In Vivo (a Latin phrase translated as “in the living”) is a method used to take the tools learned during therapy sessions into a real-world setting. If the patient is working to overcome a fear of driving, for example, an in vivo session may include the clinician and patient driving through Atlanta traffic.

All three components of prolonged exposure therapy work together to help patients overcome the fear of the traumatic experience and begin processing what they had been avoiding for so long.

What Does a Prolonged Exposure Primary Care Session Look Like?

Prolonged exposure primary care (PE-PC) includes four to eight 30-minute sessions provided in primary care as opposed to specialty mental health. Since most people suffering with PTSD prefer to receive their care in a primary care setting with the providers they know, this option really increases access to effective PTSD care. The treatment can also be conducted through telehealth (a web-based platform) to increase reach.

“We are setting up a process to reach patients where they are instead of waiting for them to come to us because any hurdle could become a reason to go back to avoiding care,” said Dr. Rauch.

Emory Healthcare Veterans Program

EHVP provides expert, collaborative care for post-9/11 veterans and service members in the United States, regardless of discharge status. Conditions treated include PTSD, traumatic brain injury, military sexual trauma, depression and anxiety. Learn more about the program by calling 888-514-5345 or visiting the website at emoryhealthcare.org/veterans.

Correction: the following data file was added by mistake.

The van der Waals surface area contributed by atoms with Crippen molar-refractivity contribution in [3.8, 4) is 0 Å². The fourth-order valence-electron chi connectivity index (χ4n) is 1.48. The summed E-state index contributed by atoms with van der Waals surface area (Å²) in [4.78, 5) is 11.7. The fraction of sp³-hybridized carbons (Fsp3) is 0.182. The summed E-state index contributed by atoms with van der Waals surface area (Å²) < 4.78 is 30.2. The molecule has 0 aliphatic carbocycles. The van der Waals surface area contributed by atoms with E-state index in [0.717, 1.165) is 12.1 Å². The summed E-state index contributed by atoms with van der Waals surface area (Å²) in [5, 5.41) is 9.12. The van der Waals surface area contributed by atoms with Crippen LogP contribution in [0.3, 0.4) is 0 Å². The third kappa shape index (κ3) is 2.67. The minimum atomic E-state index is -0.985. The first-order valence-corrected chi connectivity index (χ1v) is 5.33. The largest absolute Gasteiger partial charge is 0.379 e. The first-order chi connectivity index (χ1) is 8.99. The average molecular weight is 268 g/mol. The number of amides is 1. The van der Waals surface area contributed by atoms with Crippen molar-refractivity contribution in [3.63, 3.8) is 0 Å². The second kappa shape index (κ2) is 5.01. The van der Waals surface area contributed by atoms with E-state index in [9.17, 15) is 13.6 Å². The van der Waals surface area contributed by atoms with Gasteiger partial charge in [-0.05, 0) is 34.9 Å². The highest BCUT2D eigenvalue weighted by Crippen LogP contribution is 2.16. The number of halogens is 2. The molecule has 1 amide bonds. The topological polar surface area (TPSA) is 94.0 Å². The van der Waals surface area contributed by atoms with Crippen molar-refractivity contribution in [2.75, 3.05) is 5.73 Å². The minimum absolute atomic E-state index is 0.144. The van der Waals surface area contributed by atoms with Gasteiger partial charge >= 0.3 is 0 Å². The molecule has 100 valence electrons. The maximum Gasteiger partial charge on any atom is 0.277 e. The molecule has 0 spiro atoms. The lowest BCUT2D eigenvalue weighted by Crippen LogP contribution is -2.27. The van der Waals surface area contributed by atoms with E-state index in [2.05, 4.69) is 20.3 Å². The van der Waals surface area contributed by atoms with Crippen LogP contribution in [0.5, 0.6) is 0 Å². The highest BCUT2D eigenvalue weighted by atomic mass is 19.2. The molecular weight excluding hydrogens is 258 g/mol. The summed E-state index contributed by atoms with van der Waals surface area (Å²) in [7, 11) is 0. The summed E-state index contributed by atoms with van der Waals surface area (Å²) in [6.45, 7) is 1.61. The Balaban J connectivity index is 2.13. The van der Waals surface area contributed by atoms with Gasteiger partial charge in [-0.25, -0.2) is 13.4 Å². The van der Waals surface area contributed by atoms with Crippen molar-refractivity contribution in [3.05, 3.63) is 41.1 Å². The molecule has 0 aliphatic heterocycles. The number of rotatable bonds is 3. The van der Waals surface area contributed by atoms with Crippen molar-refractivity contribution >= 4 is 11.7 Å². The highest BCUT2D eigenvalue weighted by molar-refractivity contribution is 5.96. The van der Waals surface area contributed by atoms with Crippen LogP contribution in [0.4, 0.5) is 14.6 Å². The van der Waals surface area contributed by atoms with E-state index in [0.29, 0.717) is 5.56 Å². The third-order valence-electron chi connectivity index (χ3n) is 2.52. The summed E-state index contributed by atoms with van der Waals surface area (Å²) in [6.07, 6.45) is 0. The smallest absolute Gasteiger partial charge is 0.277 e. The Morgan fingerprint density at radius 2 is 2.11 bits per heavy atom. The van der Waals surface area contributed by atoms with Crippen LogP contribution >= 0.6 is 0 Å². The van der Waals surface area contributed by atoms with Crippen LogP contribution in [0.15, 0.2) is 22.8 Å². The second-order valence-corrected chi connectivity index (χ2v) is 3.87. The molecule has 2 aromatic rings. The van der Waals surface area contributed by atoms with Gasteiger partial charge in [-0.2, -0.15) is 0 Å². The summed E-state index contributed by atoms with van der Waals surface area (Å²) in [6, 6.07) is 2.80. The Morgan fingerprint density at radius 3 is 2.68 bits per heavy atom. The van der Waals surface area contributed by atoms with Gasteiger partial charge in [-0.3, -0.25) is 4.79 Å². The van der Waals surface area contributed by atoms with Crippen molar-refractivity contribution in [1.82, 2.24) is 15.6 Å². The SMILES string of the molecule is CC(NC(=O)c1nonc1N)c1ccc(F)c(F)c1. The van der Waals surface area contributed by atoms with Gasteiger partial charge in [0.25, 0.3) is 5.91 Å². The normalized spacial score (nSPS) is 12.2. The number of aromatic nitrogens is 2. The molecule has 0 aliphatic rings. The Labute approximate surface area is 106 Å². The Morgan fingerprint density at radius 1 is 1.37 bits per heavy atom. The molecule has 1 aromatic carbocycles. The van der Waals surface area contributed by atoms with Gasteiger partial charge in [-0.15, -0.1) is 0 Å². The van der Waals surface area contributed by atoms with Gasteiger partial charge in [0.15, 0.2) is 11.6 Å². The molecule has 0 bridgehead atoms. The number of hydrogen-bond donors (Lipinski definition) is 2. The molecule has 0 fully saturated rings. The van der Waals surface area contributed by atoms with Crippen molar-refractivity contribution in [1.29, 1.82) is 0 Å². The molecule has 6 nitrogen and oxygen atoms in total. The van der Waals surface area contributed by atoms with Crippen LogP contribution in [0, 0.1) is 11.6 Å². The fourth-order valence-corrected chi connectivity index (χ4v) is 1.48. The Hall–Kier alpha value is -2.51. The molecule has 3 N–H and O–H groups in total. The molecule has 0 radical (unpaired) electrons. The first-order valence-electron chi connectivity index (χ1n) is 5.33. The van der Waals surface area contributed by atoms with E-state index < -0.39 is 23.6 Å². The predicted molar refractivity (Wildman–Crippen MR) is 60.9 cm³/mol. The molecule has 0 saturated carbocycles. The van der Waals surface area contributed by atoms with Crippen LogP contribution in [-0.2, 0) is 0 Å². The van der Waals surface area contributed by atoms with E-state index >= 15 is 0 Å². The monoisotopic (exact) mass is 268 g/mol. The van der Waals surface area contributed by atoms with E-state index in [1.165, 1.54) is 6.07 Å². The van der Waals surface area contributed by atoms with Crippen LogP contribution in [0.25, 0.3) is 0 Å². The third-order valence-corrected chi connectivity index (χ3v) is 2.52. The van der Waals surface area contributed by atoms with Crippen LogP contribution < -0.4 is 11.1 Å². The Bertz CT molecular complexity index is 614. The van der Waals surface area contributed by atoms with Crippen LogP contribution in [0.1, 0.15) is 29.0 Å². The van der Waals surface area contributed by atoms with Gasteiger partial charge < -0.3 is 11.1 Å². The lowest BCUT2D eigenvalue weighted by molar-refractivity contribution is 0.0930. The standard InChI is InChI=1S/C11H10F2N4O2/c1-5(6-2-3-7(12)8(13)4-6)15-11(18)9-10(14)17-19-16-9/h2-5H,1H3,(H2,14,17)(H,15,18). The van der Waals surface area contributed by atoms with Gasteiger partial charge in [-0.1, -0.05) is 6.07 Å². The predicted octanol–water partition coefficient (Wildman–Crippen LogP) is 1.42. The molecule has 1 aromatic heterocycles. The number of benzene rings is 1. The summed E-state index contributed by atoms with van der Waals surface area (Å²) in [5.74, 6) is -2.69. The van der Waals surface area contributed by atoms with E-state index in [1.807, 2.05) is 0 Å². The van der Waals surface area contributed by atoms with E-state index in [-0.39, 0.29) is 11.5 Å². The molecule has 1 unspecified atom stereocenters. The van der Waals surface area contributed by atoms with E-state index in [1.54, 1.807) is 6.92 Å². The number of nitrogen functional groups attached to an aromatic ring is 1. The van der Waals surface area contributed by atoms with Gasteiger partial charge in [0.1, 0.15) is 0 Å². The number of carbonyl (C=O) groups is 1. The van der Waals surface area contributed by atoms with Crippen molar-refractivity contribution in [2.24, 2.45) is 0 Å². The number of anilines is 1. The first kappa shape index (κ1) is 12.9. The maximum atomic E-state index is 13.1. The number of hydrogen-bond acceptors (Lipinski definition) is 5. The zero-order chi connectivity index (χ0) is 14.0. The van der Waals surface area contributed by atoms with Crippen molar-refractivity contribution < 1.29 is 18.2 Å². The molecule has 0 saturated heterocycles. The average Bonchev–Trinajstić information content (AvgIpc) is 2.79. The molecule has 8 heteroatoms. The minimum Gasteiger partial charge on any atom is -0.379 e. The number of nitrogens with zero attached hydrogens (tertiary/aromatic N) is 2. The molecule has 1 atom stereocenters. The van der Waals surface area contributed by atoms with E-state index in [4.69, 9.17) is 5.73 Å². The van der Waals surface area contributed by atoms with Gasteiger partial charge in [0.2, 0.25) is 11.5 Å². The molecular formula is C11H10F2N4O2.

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Using Virtual Reality as Therapy for PTSD

virtual reality exposure therapy for ptsdJune is Post-Traumatic Stress Disorder (PTSD) Awareness Month and Emory Healthcare Veterans Program would like to share how it uses Prolonged Exposure therapy and Virtual Reality Exposure therapy to heal invisible wounds. Our highly skilled team of professionals is led by world-renowned Emory clinical psychologist Barbara Rothbaum, Ph.D., who has been working in the PTSD field since 1986 and pioneered Virtual Reality Exposure therapy as a treatment for PTSD in veterans and service members. In exposure therapy, we help people confront reminders of the traumatic event, but in a therapeutic manner so that their distress decreases.

Prolonged Exposure Therapy

There are many approaches to treating PTSD, and after several decades of research, our program has determined Prolonged Exposure therapy to be the most successful in healing invisible wounds. This process treats PTSD by asking the patient to recall the memory repeatedly, and in a therapeutic manner, so that he/she will feel more comfortable with the memory and gain a sense of mastery over the experience, rather than experiencing anxiety and avoidance. Avoidance is a common behavior for those suffering from PTSD, and although facing the memory head-on appears intimidating, revisiting the wound is the only way to heal it.